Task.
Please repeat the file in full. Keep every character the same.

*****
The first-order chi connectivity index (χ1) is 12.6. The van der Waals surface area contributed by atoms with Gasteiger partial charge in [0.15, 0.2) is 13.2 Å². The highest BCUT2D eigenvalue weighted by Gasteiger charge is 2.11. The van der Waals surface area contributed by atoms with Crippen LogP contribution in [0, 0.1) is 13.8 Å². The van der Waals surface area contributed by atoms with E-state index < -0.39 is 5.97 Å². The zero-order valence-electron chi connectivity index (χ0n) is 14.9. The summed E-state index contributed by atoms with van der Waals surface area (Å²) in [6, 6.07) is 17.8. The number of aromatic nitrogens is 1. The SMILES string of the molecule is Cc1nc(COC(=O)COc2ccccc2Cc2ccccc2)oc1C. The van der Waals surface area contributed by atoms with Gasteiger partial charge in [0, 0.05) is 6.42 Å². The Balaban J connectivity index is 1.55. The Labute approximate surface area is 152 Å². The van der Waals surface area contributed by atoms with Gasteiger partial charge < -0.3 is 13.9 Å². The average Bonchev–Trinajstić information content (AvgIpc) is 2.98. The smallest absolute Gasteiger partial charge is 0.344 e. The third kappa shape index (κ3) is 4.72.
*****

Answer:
The first-order chi connectivity index (χ1) is 12.6. The van der Waals surface area contributed by atoms with Gasteiger partial charge in [0.15, 0.2) is 13.2 Å². The highest BCUT2D eigenvalue weighted by Gasteiger charge is 2.11. The van der Waals surface area contributed by atoms with Crippen LogP contribution in [0, 0.1) is 13.8 Å². The van der Waals surface area contributed by atoms with E-state index < -0.39 is 5.97 Å². The zero-order valence-electron chi connectivity index (χ0n) is 14.9. The summed E-state index contributed by atoms with van der Waals surface area (Å²) in [6, 6.07) is 17.8. The number of aromatic nitrogens is 1. The SMILES string of the molecule is Cc1nc(COC(=O)COc2ccccc2Cc2ccccc2)oc1C. The van der Waals surface area contributed by atoms with Gasteiger partial charge in [0, 0.05) is 6.42 Å². The Balaban J connectivity index is 1.55. The Labute approximate surface area is 152 Å². The van der Waals surface area contributed by atoms with Gasteiger partial charge < -0.3 is 13.9 Å². The average Bonchev–Trinajstić information content (AvgIpc) is 2.98. The smallest absolute Gasteiger partial charge is 0.344 e. The third kappa shape index (κ3) is 4.72.